James Garrard (Specialist Registrar in Stroke and Geriatric medicine) and Annette Dancer (stroke survivor and research advisor) give their reflections on giving information to people after stroke, and look at the evidence on what might be helpful for stroke survivors and their carers.
James’ experience as a doctor
As a doctor working in a busy stroke centre, when a patient with a new suspected stroke comes to hospital my focus is on making the diagnosis and working out if patients are suitable for any time-critical A health condition (or episodes of a health condition) that comes on quickly and is short-lived. treatments. This involves detailed conversation about the timing of the symptoms, which medications have been taken, and the risks and benefits of the Something done with the aim of improving health or relieving suffering. For example, medicines, surgery, psychological and physical therapies, diet and exercise changes.. Given that every minute delay in starting the treatment counts, this means conversations about ‘what happens next’ often must wait. It is only later that I can have a more detailed conversation with the patient and their loved ones.
Stroke is a varied condition and affects people differently
A stroke is a disruption to the blood flow to the brain, which causes a sudden loss of brain function. Unfortunately, that is where stroke as one condition for all patients ends.
Even the initial descriptions of what damage the stroke has done to the brain includes a huge variety in terms and descriptions. “An ischaemic stroke (stroke following a blocked blood vessel), a haemorrhagic stroke (from a burst blood vessel causing bleeding), left side of the brain, right side of the brain, back of the brain…”
That is before you begin to talk about how this has affected the person; “problems talking, problems walking, problems swallowing, problems co-ordinating movement”, which can affect any combination of brain functions.
And then there is the end effect on what this means for them. What is mild to me as a doctor, may be devastating for my patient. I remember one gentleman who was 98% back to normal within 1 month from his stroke but struggled with processing numbers. The issue was that, as an accountant, it meant he couldn’t work and had huge implications for the rest of his life.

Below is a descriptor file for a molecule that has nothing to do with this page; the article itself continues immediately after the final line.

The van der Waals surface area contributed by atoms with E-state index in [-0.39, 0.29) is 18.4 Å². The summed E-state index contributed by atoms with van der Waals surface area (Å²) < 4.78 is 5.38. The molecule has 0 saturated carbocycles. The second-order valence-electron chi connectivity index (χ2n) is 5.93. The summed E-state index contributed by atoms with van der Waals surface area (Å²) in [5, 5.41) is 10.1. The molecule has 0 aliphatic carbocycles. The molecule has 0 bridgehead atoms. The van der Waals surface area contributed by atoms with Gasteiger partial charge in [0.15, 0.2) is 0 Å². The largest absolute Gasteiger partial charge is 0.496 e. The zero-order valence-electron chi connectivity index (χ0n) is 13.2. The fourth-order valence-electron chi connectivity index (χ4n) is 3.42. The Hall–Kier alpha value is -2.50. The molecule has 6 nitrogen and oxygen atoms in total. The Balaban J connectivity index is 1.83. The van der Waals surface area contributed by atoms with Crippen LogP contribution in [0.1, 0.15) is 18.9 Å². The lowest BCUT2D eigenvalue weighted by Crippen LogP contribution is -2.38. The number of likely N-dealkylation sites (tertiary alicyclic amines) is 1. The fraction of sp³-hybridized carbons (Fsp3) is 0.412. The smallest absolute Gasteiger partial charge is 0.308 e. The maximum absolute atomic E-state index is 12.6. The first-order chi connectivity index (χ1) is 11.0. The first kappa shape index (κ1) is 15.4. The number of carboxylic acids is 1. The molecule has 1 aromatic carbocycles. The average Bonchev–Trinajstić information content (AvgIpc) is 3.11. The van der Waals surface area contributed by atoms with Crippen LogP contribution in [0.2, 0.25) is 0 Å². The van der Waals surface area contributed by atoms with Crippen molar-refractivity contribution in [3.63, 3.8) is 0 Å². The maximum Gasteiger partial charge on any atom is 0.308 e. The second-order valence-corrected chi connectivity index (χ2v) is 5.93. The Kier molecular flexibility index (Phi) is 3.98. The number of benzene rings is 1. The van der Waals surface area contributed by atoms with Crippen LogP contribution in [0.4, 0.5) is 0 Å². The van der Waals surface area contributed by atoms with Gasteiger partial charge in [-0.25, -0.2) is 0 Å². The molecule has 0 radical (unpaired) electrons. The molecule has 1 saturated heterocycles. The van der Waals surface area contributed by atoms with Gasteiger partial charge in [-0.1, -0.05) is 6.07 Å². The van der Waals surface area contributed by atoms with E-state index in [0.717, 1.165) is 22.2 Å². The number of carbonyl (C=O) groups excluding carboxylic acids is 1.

We must do what we can to get it right when giving information
We, as healthcare professionals, must do what we can to get it right. From medical school and throughout training, you are taught to avoid medical jargon, give information in small chunks, and regularly offer a recap and the opportunity for questions. I know this is something I must continue to practise and improve on, and that it is my responsibility to make sure that the patient and their loved ones have understood what I say.
What evidence is there on how best to give information about stroke?
In the UK, patients are treated on dedicated stroke units, which include specialist management by specialist doctors, therapists, and nurses alike. Whilst these units have been shown to improve Outcomes are measures of health (for example quality of life, pain, blood sugar levels) that can be used to assess the effectiveness and safety of a treatment or other intervention (for example a drug, surgery, or exercise). In research, the outcomes considered most important are ‘primary outcomes’ and those considered less important are ‘secondary outcomes’. in a previous Cochrane Reviews are systematic reviews. In systematic reviews we search for and summarize studies that answer a specific research question (e.g. is paracetamol effective and safe for treating back pain?). The studies are identified, assessed, and summarized by using a systematic and predefined approach. They inform recommendations for healthcare and research. Organised inpatient (stroke unit) care for stroke: network meta‐analysis (published April 2020), it is likely that the information provision after stroke varies hugely between patient to patient, region to region. The Stroke A relationship between two characteristics, such that as one changes, the other changes in a predictable way. For example, statistics demonstrate that there is an association between smoking and lung cancer. In a positive association, one quantity increases as the other one increases (as with smoking and lung cancer). In a negative association, an increase in one quantity corresponds to a decrease in the other. Association does not necessarily mean that one thing causes the other. has published leaflets which are available online, to try and standardise some of the available information.